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Finland’s president says it’s impossible to return asylum seekers



Finland’s president says it’s impossible to return asylum seekers

World leaders gather for the 78th annual United Nations General Assembly

Finland’s President Sauli Niinisto addresses the 78th United Nations General Assembly at U.N. headquarters in New York, U.S., September 20, 2023. REUTERS/Caitlin Ochs/File Photo Acquire Licensing Rights

HELSINKI, Nov 20 (Reuters) – Finland’s President Sauli Niinisto said on Monday it had become impossible to return asylum seekers who did not meet the criteria for protection, and that this had to be taken into account when policies are set.

Over 500 asylum seekers, mostly from Yemen, Somalia, Syria and Iraq, arrived in Finland via Russia during the past two weeks, leading Helsinki to shut half its border crossings and accuse Moscow of funnelling migrants to its border.

“Deportation of migrants who don’t meet the criteria for asylum has become impossible, so entering the border means you stay in that country if you want to,” Niinisto said, speaking on a state visit to Poland.

Niinisto called for a European Union-wide solution to stop uncontrollable entry to the passport-free area.

“It is impossible that each country just by itself tries to take care of the situation which might break out in a neighbouring country immediately afterwards,” Niinisto said.

Tomi Kivenjuuri, head of the legal division at the Finnish Border Guard, said not all those who arrived had originally wanted to come to Finland, but were forced to seek asylum after Russian authorities had closed border gates behind them.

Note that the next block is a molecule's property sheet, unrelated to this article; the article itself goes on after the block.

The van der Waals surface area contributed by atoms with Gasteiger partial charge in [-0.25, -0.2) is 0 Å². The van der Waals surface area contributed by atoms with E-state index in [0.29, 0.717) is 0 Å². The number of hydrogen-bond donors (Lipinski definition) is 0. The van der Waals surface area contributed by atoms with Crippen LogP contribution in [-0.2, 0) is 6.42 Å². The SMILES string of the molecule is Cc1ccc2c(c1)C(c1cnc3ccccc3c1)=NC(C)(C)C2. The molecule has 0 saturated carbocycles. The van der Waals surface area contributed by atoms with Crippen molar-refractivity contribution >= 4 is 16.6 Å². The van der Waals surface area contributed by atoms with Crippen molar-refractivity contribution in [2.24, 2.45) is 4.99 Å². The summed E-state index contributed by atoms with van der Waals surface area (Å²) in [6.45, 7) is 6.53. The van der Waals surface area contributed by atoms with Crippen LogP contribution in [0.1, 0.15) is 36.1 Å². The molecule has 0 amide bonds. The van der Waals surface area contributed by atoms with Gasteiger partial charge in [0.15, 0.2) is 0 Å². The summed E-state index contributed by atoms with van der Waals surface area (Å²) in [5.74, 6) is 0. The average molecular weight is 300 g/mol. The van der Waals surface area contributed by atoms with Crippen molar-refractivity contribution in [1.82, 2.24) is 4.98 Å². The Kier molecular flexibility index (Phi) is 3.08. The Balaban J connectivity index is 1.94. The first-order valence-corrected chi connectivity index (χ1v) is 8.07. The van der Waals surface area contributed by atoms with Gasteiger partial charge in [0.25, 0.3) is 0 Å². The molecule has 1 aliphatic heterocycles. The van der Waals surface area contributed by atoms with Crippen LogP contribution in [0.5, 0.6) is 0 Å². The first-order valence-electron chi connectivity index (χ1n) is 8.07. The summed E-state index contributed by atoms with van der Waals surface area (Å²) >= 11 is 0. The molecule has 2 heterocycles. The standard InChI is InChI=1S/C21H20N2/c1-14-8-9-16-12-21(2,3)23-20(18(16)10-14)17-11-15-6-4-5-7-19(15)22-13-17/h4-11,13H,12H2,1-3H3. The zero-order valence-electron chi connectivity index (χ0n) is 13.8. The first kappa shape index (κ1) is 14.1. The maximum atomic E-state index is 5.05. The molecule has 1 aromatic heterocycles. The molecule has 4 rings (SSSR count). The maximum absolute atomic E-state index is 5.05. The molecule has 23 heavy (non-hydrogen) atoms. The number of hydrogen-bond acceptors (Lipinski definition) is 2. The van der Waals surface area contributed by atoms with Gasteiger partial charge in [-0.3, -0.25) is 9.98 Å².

“They have been left with no other choice in that situation,” Kivenjuuri told Reuters.

Asylum can only be sought at two of the remaining four crossing points on Finland’s 1,340-km (830-mile) border with Russia.

The Kremlin has denied sending migrants and on Monday announced it had lodged a formal protest over the partial border closure, saying Finland’s decision to shut border crossings reflected Helsinki’s adoption of an anti-Russian stance.

Further north, at the Storskog border crossing between Norway and Russia, the situation was “normal”, a police spokesperson said on Monday.

In 2021, Poland, Lithuania and Latvia accused Moscow’s close ally Belarus of artificially creating a migrant crisis on their borders by flying in people from the Middle East and Africa and attempting to push them across the frontier – an accusation Belarus repeatedly denied.

Reporting by Essi Lehto in Helsinki; additional reporting by Terje Solsvik and Gwladys Fouche in Oslodd; editing by Louise Rasmussend, Bernadette Baum and Jonathan Oatis

Our Standards: The Thomson Reuters Trust Principles.

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